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There may be some of you out there who recall me writing last year about giving a talk. Although I’m involved with Sheffield Speakers Club, I hadn’t spoken to a group of complete strangers for a while and, thanks to a distinct lack of preparation, I was a bag of nerves when I got there.  Even so, it went well, and I enjoyed the experience (for those of you who didn’t read it, the post is here).

I was left feeling enthusiastic about the prospect of doing it again and, sure enough, within a month or so, I got a call from someone who’d heard the talk, asking if I could give it to a different group.  What I’d forgotten about groups like this – WI, Rotary Clubs, etc. – is that they have to book their speakers for the forthcoming season.  That means your booking can be for a year or more ahead.

So the opportunity to repeat the talk has only just occurred and, having had a few days to let the experience settle in my memory, I wanted to reflect on it.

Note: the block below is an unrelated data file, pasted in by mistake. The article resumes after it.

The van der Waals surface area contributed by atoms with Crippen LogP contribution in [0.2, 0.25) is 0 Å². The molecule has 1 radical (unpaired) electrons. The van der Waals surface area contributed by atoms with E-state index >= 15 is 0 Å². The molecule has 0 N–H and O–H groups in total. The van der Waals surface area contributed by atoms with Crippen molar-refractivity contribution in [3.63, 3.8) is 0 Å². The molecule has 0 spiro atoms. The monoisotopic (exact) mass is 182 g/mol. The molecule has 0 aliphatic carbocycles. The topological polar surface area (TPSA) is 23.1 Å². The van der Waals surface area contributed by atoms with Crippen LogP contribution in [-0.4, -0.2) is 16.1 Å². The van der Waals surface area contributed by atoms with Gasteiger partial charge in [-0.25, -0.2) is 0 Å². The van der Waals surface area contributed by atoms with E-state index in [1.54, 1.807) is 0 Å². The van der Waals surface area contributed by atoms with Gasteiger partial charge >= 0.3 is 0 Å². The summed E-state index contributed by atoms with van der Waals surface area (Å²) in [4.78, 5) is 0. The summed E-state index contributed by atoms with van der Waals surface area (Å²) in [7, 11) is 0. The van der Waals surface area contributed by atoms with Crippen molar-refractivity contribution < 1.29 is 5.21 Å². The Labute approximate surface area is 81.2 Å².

The first thing I noticed was how relaxed I was about it this time – by comparison, at least.  It’d be a lie to say I had no nerves and, frankly, I wouldn’t want it any other way.  I actually commented to my partner that I was worried by the fact that I wasn’t nervous enough.  Don’t get me wrong, I didn’t want to be a quivering wreck.  But I know from experience there’s a sweet spot, where there’s just enough tension to keep me sharp and focused, and not so much that I can’t be removed from the Gents.

As it turned out, I must have been pretty close to that sweet spot.  There was a tremor in my hand as I began to speak, but a few minutes later it was gone.  As for how well the talk went down, you’d have to ask the audience to get a fair answer.  From my perspective, I didn’t feel it was quite as strong as the first time, but the reaction seemed positive.  One member of the audience did say afterwards that it must have been good because no one fell asleep, which does leave you wondering about the standard of speaker they’re used to.